We still hear them all, but the people feel like characters, worn and familiar. She no longer pays them any mind, but I listen when I can, contemplate the new details and little turns of plot, try to imagine who needed the changes and why. I stare at the stars, sipping tea we make from herbs we scavenge, replaying in my mind the most fantastic stories. One life feels like a thousand, and the steam fills my nostrils, and I wonder if I might, on some warm evening, happen upon a real lioness or lose myself in heartbreak and drink poison from a vial. Anything is possible, and though I always find my way back to this park and this grass and this mulberry eventually, I never know where I'll end up once I start walking. Maybe we're still petty, drifting things, but what are they? Pruning forever in their ordered gardens; lighting their porches at the same time, night after night; thumbing at the same worn-out corners of the same worn-out pages while the dishes soak? She told me once, while we were sitting on a pier with our legs swinging out over the river, You could go home, you know. I just shrugged and squinted into the rising sun and told her things were better this way. For him and for me. I can be whatever he needs now, even while my own world feels wild again, tangled and sprawling and purple in the morning.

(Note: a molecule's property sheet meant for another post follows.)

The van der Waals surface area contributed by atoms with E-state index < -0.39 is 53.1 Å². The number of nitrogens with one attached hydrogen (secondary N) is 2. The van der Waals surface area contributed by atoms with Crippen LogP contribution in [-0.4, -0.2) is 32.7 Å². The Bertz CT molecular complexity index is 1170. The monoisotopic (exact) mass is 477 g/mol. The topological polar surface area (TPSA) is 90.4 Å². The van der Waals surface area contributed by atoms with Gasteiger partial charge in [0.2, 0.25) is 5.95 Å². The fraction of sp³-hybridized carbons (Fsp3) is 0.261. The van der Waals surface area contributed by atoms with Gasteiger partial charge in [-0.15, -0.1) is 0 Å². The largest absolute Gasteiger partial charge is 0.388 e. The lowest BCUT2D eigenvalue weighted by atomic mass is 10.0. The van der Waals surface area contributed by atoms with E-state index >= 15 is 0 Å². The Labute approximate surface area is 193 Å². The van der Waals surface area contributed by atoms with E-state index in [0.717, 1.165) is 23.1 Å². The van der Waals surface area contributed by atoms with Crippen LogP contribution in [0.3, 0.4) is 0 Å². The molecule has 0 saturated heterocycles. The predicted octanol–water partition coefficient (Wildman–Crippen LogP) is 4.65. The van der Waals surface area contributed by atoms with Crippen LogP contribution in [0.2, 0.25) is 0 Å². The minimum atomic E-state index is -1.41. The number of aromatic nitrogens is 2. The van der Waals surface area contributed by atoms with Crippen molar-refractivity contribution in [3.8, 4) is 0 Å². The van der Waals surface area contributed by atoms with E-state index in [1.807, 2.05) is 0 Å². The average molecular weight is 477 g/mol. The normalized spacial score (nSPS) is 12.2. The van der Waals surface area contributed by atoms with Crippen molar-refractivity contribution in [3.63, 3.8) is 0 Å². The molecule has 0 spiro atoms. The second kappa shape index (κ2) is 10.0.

Possibility makes life feel this way—chaotic and myriad, like anything that can happen does happen, and will happen, and has already. So I gather up the stories like fallen petals and watch them glitter in my palms, store them in jars or between the pages of a book, even though I know in time their edges will wrinkle, their shine will fade. They'll dry and crumble into dust and collect in the empty space we left that night, accumulate and take our shapes and walk only those streets and alleys others imagine for us. When that happens, we'll still be climbing other people's fire escapes, seeking out fences and walking their length, swinging our legs from whatever pier we please, watching the sky burn and smolder, soothe and roil, shine and blacken. The sun, the moon, the stars: they'll rise and set and wax and wane and blink and vanish, and she'll still say from time to time, You could go home, you know. If you wanted to.
But she'll be wrong.